While preaching at St. John's, he met and married Elizabeth Lytch of Laurinburg, North Carolina in 1911, but they had no children. Elizabeth was a pillar of strength throughout his career.
From St. John's, Walter went to the Aberdeen-Biscoe charge and then became Headmaster of Trinity Park School from 1915 to 1918, the preparatory school of Trinity College, in Durham, NC. Next, he was the Professor of Biblical literature at Duke University. He entered Officers Training School at Plattsburg, NY during World War I and returned to Duke as an Acting Dean when he was discharged.
In 1918, Walter accepted the pastorate of Edenton Street Methodist Church in Raleigh, NC where he remained for five years. In 1923, he became Pastor of Trinity Methodist Church in Durham, NC. In 1928, Walter received an honorary degreee of Doctor of Divinity. That same year he was transferred to the Western North Carolina Conference and became Pastor of the First Methodist Church in Charlotte, NC until 1937. He was the Superintendent of the Greensboro District from 1937 to 1938.
In 1938, Walter was elected Bishop at the last General Conference of the Methodist Episcopal Church for the Southern District, held in Birmingham, AL. The Methodist Episcopal Church united with Methodist Protestant Church to form the Methodist Church at the United Conference in Kansas City, MO in 1939. After its union, Walter was assigned as Bishop of the Richmond Area which included 56 eastern counties of Virginia and North Carolina and then was elected President of the Council of Bishops--the highest honor in the Methodist church and the final step in his ladder of success.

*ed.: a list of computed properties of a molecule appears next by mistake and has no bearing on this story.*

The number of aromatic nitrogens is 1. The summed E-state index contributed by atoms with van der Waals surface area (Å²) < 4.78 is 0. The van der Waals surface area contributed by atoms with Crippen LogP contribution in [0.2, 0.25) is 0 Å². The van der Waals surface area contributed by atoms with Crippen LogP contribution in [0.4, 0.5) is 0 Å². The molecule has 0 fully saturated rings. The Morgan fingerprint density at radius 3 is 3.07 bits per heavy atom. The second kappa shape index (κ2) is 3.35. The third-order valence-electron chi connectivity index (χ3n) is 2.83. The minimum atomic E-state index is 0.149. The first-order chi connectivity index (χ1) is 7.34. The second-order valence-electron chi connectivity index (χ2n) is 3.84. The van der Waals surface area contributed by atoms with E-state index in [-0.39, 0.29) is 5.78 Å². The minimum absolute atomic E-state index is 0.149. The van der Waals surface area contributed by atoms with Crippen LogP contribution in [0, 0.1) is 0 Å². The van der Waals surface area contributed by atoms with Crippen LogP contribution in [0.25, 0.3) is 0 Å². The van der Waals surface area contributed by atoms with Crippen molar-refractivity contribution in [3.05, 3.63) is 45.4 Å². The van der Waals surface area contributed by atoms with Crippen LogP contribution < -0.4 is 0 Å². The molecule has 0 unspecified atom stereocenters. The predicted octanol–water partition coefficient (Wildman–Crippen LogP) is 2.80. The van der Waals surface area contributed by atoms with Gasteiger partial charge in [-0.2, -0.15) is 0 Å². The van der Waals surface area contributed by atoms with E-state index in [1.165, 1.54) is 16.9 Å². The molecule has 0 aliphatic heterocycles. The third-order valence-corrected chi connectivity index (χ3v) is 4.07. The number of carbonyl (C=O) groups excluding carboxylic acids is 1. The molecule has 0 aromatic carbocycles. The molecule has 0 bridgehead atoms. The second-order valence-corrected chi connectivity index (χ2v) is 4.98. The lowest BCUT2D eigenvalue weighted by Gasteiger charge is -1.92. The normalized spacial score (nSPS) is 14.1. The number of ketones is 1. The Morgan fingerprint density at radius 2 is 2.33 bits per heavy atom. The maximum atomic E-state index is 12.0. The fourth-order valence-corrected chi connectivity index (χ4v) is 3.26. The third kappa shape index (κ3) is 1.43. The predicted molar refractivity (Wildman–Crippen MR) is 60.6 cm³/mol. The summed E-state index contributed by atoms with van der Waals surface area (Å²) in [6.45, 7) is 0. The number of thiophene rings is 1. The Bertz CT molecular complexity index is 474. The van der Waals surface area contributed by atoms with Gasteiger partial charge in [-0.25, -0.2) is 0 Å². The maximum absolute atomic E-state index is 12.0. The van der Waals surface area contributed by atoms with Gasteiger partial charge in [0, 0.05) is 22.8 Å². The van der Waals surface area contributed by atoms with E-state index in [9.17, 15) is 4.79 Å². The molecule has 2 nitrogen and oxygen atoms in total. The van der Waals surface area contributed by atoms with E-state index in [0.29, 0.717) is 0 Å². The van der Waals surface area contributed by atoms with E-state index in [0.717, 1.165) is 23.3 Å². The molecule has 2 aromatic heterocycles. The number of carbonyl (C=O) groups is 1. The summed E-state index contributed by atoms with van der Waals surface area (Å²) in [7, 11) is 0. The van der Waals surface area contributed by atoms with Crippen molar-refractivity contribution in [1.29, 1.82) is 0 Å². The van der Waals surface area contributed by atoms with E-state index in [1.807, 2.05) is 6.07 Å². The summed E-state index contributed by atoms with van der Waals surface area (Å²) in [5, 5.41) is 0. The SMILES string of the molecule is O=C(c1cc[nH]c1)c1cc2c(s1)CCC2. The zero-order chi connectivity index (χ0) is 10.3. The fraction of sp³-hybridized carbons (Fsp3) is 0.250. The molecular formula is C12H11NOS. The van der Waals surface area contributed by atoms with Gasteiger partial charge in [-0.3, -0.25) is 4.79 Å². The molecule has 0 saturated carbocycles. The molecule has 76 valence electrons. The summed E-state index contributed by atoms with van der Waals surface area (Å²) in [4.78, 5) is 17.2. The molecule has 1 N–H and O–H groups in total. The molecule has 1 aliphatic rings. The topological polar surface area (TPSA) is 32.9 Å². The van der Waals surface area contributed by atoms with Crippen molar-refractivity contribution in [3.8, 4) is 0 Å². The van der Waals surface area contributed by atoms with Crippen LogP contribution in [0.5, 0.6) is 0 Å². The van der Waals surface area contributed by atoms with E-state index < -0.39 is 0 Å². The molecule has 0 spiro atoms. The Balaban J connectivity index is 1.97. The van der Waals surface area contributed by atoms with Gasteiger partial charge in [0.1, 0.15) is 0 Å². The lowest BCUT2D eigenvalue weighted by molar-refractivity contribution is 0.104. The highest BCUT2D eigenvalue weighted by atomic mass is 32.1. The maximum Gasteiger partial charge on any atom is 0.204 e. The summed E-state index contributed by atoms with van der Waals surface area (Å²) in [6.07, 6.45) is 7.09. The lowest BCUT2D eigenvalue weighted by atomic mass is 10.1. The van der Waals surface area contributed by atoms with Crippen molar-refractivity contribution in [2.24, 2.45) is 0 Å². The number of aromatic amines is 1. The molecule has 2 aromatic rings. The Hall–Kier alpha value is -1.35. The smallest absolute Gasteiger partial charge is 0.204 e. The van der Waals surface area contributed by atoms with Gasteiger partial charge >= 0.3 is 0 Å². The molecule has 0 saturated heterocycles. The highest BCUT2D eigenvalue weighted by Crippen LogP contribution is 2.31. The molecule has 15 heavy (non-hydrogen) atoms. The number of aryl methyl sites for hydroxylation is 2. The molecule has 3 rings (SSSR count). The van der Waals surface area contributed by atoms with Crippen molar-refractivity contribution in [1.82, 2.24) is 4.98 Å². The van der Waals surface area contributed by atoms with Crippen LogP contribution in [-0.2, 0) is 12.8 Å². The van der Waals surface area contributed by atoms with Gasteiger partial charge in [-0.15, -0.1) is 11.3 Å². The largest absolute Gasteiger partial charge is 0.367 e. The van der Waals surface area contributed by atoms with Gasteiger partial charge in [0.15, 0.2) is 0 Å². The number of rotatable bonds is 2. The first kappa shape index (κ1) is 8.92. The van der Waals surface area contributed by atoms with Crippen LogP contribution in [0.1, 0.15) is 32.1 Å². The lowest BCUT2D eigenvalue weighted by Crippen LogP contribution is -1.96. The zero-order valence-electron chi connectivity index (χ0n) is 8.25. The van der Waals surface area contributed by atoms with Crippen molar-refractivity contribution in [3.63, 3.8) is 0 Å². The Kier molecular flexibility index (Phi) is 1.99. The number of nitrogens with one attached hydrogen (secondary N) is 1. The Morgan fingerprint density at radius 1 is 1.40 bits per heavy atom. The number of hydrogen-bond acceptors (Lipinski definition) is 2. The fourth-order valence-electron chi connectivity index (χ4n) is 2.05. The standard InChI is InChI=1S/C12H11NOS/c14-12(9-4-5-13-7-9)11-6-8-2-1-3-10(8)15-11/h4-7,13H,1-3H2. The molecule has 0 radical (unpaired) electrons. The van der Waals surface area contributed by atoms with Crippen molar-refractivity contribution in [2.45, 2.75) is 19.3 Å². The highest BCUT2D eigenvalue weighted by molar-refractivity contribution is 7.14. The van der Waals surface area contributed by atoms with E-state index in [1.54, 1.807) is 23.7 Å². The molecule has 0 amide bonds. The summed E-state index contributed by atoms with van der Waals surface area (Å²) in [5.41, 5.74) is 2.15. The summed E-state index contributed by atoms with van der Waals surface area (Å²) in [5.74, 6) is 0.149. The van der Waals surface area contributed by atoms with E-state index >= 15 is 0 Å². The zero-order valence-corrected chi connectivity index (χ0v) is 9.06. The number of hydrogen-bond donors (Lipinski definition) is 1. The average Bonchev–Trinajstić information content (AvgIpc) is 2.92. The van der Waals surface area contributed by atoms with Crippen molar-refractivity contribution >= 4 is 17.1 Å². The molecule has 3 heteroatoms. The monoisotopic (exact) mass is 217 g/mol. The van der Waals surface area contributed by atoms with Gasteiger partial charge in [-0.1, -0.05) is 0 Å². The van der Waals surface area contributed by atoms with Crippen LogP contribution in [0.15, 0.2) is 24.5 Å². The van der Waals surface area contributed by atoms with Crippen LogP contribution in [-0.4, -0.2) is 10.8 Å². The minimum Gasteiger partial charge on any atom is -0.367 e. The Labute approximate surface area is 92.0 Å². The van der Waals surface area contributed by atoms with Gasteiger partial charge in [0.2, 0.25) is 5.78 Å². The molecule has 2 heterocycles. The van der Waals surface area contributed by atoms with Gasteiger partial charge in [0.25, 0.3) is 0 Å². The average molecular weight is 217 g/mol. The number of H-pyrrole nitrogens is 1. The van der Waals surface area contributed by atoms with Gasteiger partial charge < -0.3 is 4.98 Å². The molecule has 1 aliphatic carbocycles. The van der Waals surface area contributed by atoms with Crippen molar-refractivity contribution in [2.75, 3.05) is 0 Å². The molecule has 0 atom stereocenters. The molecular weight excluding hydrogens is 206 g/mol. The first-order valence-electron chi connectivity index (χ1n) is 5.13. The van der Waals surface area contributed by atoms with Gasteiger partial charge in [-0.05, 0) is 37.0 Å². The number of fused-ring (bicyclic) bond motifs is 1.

He was the only pastor of Edenton Street Church of Raleigh to be elected to the episcopacy since the church was founded in 1811. Walter served the church as Vice-President of the Foreign Division of the Board of Missions; Chairman of the Commission on Army and Navy Chaplains, Commission on Camp Activities, and Methodist Commission on Overseas Relief; and President of the North Carolina Council of Churches. He received honorary degrees from Duke University and Randolph-Machine College. Bishop Peele was a devoted alumnus of Duke University and his aid and counsel in various matters pertaining to alumni work and other interests of the institution were of decided value.
None of the high honors that came to him caused him to lose the "common touch" which he prized so high. Bishop Peele never forgot the sacrifices his parents made to educate their large family. He never lost his deep sense of humility and gratitude for the opportunities he received, to serve God and his fellow-man. Bishop Peele retired in 1952 and died on 1 July 1959. He is buried in the Lytch Cemetery in Laurinburg, North Carolina. (Parts of this article are taken from the Charlotte Observer - 16 Aug 1952 and an article by Grady L. E. Carroll.)